Sometimes it’s easy to reduce London to the 270 functioning stations on the tube map – but there is so much more of the capital just waiting to be discovered. One spot that’s often overlooked is Stoke Newington Church Street, accessible by bus and rail.
As in any of London’s residential areas, there are plenty of fruit and vegetables on offer…
…including exotic produce from all over the world.
But some greengrocers have been more eccentric with their branding than others – it’s all part of the hipster appeal.
Of course, every hip area needs a good pub. The Red Lion comes complete with fireplaces, a heated beer garden and an upstairs games room.
Something of a bohemian bastion, Stoke Newington Church Street has been spared from the influxes of tourists that descend on the likes of Camden, Brixton and Shoreditch with gusto – probably because it’s not on the tube.
Formerly a flower shop, the Green Room Café cherishes its past and stays true to its roots with glorious floral furnishings.
Nothing screams hipster like a well-stocked bottle shop…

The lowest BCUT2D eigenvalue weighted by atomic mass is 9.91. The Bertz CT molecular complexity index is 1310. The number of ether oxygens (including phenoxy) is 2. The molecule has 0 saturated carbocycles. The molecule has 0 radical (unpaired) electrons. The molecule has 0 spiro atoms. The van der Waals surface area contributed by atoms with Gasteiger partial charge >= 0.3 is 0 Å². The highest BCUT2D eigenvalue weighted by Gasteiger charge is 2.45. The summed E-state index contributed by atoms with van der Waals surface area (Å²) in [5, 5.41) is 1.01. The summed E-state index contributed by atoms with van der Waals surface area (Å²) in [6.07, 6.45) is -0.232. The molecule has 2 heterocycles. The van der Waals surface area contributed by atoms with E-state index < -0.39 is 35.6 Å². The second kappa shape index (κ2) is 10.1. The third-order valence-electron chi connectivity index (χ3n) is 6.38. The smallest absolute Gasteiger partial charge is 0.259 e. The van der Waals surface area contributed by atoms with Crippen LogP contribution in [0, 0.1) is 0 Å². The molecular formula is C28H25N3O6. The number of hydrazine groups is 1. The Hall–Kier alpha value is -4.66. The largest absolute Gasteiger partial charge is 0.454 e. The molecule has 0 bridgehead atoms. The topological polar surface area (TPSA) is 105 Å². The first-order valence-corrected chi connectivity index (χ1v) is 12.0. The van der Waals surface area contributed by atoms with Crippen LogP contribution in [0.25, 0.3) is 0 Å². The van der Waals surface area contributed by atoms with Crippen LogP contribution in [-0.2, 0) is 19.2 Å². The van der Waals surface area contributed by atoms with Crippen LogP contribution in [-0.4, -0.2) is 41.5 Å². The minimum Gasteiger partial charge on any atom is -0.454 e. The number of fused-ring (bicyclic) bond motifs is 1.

…but there are also plenty of chic places to grab a coffee.
It’s striking to notice newer hip boutiques next to shops that look a little more rough around the edges, a common theme in many London areas undergoing gentrification.
Stop by a second hand store and peruse the music collections – there could be something worthwhile…
…or pick up a cheap read and rehome a book in need.
The Grade II-listed Rose and Crown is more than a pub – it’s an institution. Previously located on the other side of the street, it was rebuilt in its current location in the 1930s.
St. Mary’s Church, built in the gothic style of the 13th century, was designed by famous Victorian architect Sir George Gilbert Scott. It replaced a smaller church which had existed across the road from the 16th century, which in turn likely replaced a smaller church that had been around since the end of the 11th century. No prizes for guessing where the road got its name.